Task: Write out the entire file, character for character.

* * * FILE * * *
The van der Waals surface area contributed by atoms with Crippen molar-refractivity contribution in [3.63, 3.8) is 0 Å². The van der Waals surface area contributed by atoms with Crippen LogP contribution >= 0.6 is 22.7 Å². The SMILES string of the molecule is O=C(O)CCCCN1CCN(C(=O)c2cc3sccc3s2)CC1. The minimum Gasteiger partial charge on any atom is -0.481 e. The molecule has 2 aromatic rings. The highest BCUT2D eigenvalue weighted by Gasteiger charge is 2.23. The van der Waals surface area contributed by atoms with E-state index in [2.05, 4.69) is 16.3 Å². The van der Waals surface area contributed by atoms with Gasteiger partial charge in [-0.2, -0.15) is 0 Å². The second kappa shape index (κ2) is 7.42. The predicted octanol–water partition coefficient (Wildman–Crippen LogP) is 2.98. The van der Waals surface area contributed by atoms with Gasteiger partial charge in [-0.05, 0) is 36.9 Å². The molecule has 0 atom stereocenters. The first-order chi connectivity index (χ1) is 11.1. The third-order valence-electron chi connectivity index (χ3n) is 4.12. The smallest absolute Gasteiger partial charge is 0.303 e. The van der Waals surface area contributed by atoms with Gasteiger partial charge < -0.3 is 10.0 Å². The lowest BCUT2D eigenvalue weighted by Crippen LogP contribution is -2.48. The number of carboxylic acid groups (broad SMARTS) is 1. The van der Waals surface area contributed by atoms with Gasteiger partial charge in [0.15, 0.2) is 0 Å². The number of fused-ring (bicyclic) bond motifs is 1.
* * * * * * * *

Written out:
The van der Waals surface area contributed by atoms with Crippen molar-refractivity contribution in [3.63, 3.8) is 0 Å². The van der Waals surface area contributed by atoms with Crippen LogP contribution >= 0.6 is 22.7 Å². The SMILES string of the molecule is O=C(O)CCCCN1CCN(C(=O)c2cc3sccc3s2)CC1. The minimum Gasteiger partial charge on any atom is -0.481 e. The molecule has 2 aromatic rings. The highest BCUT2D eigenvalue weighted by Gasteiger charge is 2.23. The van der Waals surface area contributed by atoms with E-state index in [2.05, 4.69) is 16.3 Å². The van der Waals surface area contributed by atoms with Gasteiger partial charge in [-0.2, -0.15) is 0 Å². The second kappa shape index (κ2) is 7.42. The predicted octanol–water partition coefficient (Wildman–Crippen LogP) is 2.98. The van der Waals surface area contributed by atoms with Gasteiger partial charge in [-0.05, 0) is 36.9 Å². The molecule has 0 atom stereocenters. The first-order chi connectivity index (χ1) is 11.1. The third-order valence-electron chi connectivity index (χ3n) is 4.12. The smallest absolute Gasteiger partial charge is 0.303 e. The van der Waals surface area contributed by atoms with Gasteiger partial charge < -0.3 is 10.0 Å². The lowest BCUT2D eigenvalue weighted by Crippen LogP contribution is -2.48. The number of carboxylic acid groups (broad SMARTS) is 1. The van der Waals surface area contributed by atoms with Gasteiger partial charge in [0.15, 0.2) is 0 Å². The number of fused-ring (bicyclic) bond motifs is 1.